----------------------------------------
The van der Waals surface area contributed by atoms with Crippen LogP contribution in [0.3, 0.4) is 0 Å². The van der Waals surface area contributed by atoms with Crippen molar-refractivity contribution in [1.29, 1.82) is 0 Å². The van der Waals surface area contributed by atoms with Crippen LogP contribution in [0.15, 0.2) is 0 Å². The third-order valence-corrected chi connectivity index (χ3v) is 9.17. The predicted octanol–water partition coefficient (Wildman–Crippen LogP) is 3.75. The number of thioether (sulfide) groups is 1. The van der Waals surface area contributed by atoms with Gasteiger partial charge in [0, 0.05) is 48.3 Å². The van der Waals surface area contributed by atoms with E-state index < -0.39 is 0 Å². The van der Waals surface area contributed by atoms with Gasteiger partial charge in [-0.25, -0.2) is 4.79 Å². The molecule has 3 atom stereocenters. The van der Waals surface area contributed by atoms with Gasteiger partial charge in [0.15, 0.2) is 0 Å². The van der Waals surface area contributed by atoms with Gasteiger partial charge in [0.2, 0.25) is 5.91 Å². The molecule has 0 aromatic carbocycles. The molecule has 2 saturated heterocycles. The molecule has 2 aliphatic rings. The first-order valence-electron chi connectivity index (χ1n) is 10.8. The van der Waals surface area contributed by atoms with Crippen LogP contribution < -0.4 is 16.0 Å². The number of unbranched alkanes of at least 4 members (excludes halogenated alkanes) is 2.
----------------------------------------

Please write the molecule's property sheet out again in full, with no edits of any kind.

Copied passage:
The van der Waals surface area contributed by atoms with Crippen LogP contribution in [0.3, 0.4) is 0 Å². The van der Waals surface area contributed by atoms with Crippen molar-refractivity contribution in [1.29, 1.82) is 0 Å². The van der Waals surface area contributed by atoms with Crippen LogP contribution in [0.15, 0.2) is 0 Å². The third-order valence-corrected chi connectivity index (χ3v) is 9.17. The predicted octanol–water partition coefficient (Wildman–Crippen LogP) is 3.75. The number of thioether (sulfide) groups is 1. The van der Waals surface area contributed by atoms with Gasteiger partial charge in [0, 0.05) is 48.3 Å². The van der Waals surface area contributed by atoms with E-state index < -0.39 is 0 Å². The van der Waals surface area contributed by atoms with Gasteiger partial charge in [-0.25, -0.2) is 4.79 Å². The molecule has 3 atom stereocenters. The van der Waals surface area contributed by atoms with Gasteiger partial charge in [0.15, 0.2) is 0 Å². The van der Waals surface area contributed by atoms with Gasteiger partial charge in [0.2, 0.25) is 5.91 Å². The molecule has 0 aromatic carbocycles. The molecule has 2 saturated heterocycles. The molecule has 2 aliphatic rings. The first-order valence-electron chi connectivity index (χ1n) is 10.8. The van der Waals surface area contributed by atoms with Crippen LogP contribution < -0.4 is 16.0 Å². The number of unbranched alkanes of at least 4 members (excludes halogenated alkanes) is 2.